|Physical||Communication||Cognitive||Behavioural / Emotional|
Apraxia of speech is a motor speech disorder. The messages from the brain to the mouth are disrupted, and the person cannot move his or her lips or tongue to the right place to say sounds correctly, even though the muscles still work. The severity of apraxia depends on the nature of the brain damage.
Individuals with apraxia of speech know what words they want to say, but their brains have difficulty coordinating the muscle movements necessary to say all the sounds in the words. As a result, they may say something completely different or make up words. The person may recognize the error and try again—sometimes getting it right, but sometimes saying something else entirely. This situation can become quite frustrating for the person.
A speech and language therapist uses a combination of formal and informal assessment tools to diagnose apraxia of speech and determine the nature and severity of the condition. The muscles of speech often need to be “retrained” to produce sounds correctly and sequence sounds into words. Exercises are designed to allow the person to repeat sounds over and over and to practice correct mouth movements for sounds. The person with apraxia of speech may need to slow his or her speech rate or work on “pacing” speech so that he or she can produce all necessary sounds.
"Pediatric neuro-rehabilitation cannot be delivered in isolation. The needs of the child have to be looked at both holistically and within the context of the family unit. Parents need to be empowered to be parents in post-acute pediatric neuro-rehabilitation following brain injury"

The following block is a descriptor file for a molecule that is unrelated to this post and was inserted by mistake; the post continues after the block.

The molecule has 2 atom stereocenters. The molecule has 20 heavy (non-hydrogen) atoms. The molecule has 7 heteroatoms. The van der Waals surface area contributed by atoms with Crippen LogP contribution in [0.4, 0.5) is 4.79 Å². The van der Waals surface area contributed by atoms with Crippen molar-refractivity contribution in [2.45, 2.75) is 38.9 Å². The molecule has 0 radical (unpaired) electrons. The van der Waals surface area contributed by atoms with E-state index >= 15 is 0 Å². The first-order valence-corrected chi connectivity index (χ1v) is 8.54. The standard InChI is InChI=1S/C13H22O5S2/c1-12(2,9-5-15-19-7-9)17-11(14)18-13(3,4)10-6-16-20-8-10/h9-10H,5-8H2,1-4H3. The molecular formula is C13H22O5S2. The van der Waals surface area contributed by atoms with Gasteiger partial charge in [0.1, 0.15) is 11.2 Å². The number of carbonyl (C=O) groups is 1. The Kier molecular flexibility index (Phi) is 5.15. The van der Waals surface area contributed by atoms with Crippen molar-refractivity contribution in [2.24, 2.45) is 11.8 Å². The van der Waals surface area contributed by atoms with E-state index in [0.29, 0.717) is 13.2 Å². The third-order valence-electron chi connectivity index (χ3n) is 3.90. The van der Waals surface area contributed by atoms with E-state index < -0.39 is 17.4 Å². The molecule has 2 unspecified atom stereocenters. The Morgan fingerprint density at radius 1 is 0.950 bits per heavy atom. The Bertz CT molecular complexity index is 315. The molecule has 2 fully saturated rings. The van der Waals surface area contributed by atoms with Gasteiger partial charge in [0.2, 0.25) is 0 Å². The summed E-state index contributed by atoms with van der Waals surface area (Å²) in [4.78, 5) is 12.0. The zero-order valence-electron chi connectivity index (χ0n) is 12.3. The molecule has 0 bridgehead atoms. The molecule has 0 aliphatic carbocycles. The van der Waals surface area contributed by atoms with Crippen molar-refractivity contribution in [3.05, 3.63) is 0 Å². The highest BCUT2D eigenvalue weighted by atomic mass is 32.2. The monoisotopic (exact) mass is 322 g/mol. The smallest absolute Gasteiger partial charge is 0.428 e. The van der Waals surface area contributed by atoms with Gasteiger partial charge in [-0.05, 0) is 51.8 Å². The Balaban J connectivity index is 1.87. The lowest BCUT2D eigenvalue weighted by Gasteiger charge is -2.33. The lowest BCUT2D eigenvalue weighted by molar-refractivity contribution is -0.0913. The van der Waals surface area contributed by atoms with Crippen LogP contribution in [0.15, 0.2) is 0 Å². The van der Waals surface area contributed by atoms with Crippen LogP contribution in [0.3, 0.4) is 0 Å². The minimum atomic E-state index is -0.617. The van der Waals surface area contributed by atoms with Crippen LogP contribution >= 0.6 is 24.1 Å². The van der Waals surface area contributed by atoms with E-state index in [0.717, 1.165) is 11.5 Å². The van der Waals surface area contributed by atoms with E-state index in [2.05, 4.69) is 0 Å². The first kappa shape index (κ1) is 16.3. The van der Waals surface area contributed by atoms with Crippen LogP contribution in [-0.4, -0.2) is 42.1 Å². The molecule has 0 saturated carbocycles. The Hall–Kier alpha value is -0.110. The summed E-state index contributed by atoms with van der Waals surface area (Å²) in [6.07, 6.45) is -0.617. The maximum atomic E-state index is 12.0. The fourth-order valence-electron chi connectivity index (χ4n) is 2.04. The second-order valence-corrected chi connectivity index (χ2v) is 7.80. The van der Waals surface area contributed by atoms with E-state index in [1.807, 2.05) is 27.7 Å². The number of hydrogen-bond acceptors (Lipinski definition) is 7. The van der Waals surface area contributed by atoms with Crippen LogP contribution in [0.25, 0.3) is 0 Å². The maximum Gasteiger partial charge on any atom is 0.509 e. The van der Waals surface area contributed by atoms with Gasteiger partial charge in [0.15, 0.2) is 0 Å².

"Participation in teen sports and normal activities leads to improved quality of life for children and young people post brain injury and helps to maximise outcomes"
"Different 'experts' involved in paediatric neuro-rehabilitation come from different organisational cultures which causes conflict and has a negative effect on the outcomes for the child."
"NHS clinicians struggle with what intervention to prioritise in paediatric neuro-rehabilitation due to limited clinical time and the complexity of needs. Children, clinicians, parents and schools all have different neuro-rehabilitation priorities"
"We would like to see earlier identification and support for children with brain injuries to help them succeed in school."
"Our 10 year study proves that family-led home-based neuro-rehab interventions deliver the best outcomes for children and young people"
"With support parents cope better so the child has a better recovery"
"Strength-based family intervention after pediatric ABI is essential. Parents need to be equipped with the skills to cope and advocate for the child."
"There are problems with getting people into neuro-rehab. Those most in need are often those most excluded due to a lack of socio-economic resources."